Yakov Fain wrote: To James >I don't see a single email from you ever Here's the link: http://www.theserverside.com/news/thread.tss?thread_id=40951 Besides, I've been corresponding with another ActiveMQ person offering help in publication. >so to claim the ActiveMQ crew were not excited about any contribution is a little bizarre. I'm not claiming this at all. I'm saying you need to start with publishing best practices docs to promote your product. To Andrew: I'm not asking for a doc on using ActiveMQ with "some XYZ software", I'm asking for a doc on using this product with THE MOST POPULAR OPEN SOURCE SERVER CALLED TOMCAT. As to offreing the money, I'm developing open source components myself ( http://www.faratasystems.com ). I'm not a VC.
James Strachan wrote: Yakov I don't see a single email from you ever on the ActiveMQ development or user mailing lists nor a single post to the online discussion forum... http://www.nabble.com/ActiveMQ-f2354.html so to claim the ActiveMQ crew were not excited about any contribution is a little bizarre. The website clearly describes how open we are for contributions - and if you watched any of the discussions on the project you'd see how keen we are as a community to encourage participation in any form http://incubator.apache.org/activemq/contributing.html Maybe next time you could try to actually get involved with the community behind the project - who knows if you asked a question folks could have solved your problem for you or explained how you can add to the documentation - which is all stored in a wiki so anyone in the community can contribute.
Andrew wrote: Yakov, I'm sorry, but you sounded like a frustrated child at times in this article. First, why do you put out an assumption that, 'if you are an open source, you tend not to write the docs.' Better phrased 'if you are a crappy open source'. It's the same statement as 'J2EE != EJB', don't make too much of an assumption. Next, you approached the ActiveMQ guys and asked for a specific document. Most of them are volunteers, and reply you got was expected, though one should always try to. At the same time I wonder how you would have approached IBM with something like 'how do I run MQ with system XYZ'? I doubt you would ever get a more decent reply than whatever you've got already. Of course, you can pay for what you need, but then, why didn't you offer money to an open source project in the first place? So, my point is 'do not assume open source is crap', though sadly it's ofte...
news desk wrote: If you know what RTFM means, you should be able to guess what WTFM stands for. If you don't, here's the polite version: Read The Freaking Manual. RTFM is a part of programmers' jargon. For example, you're trying to figure out how to write something in Java. You tried everything you knew, but it wouldn't produce the expected result anyway.
SYS-CON Australia News Desk wrote: If you know what RTFM means, you should be able to guess what WTFM stands for. If you don't, here's the polite version: Read The Freaking Manual. RTFM is a part of programmers' jargon. For example, you're trying to figure out how to write something in Java. You tried everything you knew, but it wouldn't produce the expected result anyway.
JDJ News Desk wrote: If you know what RTFM means, you should be able to guess what WTFM stands for. If you don't, here's the polite version: Read The Freaking Manual. RTFM is a part of programmers' jargon. For example, you're trying to figure out how to write something in Java. You tried everything you knew, but it wouldn't produce the expected result anyway.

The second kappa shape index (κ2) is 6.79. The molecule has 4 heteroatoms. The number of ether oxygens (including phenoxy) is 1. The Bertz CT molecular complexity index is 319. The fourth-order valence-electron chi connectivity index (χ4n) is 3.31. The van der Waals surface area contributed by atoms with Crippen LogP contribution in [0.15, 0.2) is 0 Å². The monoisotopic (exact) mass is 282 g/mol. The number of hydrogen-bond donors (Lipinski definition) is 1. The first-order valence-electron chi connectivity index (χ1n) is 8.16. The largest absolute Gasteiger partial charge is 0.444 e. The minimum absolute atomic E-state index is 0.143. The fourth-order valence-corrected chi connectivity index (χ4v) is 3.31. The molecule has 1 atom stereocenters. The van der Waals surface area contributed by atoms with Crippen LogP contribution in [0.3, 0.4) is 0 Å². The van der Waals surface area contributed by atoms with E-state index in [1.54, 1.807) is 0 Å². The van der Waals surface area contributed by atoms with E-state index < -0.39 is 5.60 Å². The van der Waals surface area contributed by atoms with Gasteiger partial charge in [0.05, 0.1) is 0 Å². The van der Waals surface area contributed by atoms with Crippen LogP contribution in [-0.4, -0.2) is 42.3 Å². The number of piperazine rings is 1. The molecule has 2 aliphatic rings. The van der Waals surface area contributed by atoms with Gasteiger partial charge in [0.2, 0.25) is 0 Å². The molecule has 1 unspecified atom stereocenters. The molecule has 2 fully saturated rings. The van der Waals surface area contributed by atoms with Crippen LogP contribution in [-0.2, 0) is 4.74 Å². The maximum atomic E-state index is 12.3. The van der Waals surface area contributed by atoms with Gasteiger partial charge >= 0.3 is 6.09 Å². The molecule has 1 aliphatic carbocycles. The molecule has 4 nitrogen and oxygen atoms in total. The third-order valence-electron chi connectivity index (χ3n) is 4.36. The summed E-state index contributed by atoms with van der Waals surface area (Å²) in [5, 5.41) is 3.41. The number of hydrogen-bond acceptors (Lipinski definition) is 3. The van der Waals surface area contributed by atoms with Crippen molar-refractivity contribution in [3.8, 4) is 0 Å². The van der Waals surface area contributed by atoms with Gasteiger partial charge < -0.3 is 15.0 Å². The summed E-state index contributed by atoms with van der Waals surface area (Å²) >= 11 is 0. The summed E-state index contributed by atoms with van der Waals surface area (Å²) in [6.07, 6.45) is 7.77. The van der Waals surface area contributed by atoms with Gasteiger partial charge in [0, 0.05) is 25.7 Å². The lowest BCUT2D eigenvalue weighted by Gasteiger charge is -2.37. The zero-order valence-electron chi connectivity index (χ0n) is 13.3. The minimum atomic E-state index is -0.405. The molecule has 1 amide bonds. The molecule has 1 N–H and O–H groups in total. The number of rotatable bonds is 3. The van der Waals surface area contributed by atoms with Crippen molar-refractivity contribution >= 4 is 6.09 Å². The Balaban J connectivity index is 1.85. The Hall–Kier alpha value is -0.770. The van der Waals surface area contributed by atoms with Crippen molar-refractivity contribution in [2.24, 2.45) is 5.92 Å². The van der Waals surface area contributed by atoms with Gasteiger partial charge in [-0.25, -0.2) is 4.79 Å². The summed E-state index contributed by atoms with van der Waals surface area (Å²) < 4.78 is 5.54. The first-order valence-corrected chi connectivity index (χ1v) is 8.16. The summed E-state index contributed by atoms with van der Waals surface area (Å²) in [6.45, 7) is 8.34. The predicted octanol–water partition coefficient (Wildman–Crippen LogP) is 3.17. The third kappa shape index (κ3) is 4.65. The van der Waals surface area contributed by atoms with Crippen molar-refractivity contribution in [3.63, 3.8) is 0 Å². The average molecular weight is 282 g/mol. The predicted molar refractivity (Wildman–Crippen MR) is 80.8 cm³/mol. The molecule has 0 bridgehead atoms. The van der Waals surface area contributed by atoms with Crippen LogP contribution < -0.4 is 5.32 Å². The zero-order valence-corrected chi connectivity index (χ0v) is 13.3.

JDJ News Desk wrote: If you know what RTFM means, you should be able to guess what WTFM stands for. If you don't, here's the polite version: Read The Freaking Manual. RTFM is a part of programmers' jargon. For example, you're trying to figure out how to write something in Java. You tried everything you knew, but it wouldn't produce the expected result anyway.
Pedro Furlanetto wrote: WTFM could be Web the Freaking Manual! (politely) There could be GTFM for Google for the Freaking Manual!
Dale wrote: Thanks for finally telling it like it is! When I began to use Java I did not even know where to begin in the FM. I think the RTFM response really means either just what you said, there is no FM, or the person on the RTFM spewing side has no business answering questions on a blog if that is all they have time to respond with. I suspect they have not read the FM on how to be polite and help the Java community grow and not push future programmers away with such an arrogant response.
SYS-CON Italy News Desk wrote: If you know what RTFM means, you should be able to guess what WTFM stands for. If you don't, here's the polite version: Read The Freaking Manual. RTFM is a part of programmers' jargon. For example, you're trying to figure out how to write something in Java. You tried everything you knew, but it wouldn't produce the expected result anyway.
AJAXWorld News Desk wrote: If you know what RTFM means, you should be able to guess what WTFM stands for. If you don't, here's the polite version: Read The Freaking Manual. RTFM is a part of programmers' jargon. For example, you're trying to figure out how to write something in Java. You tried everything you knew, but it wouldn't produce the expected result anyway.
SYS-CON Belgium News Desk wrote: If you know what RTFM means, you should be able to guess what WTFM stands for. If you don't, here's the polite version: Read The Freaking Manual. RTFM is a part of programmers' jargon. For example, you're trying to figure out how to write something in Java. You tried everything you knew, but it wouldn't produce the expected result anyway.
SYS-CON Australia News Desk wrote: If you know what RTFM means, you should be able to guess what WTFM stands for. If you don't, here's the polite version: Read The Freaking Manual. RTFM is a part of programmers' jargon. For example, you're trying to figure out how to write something in Java. You tried everything you knew, but it wouldn't produce the expected result anyway.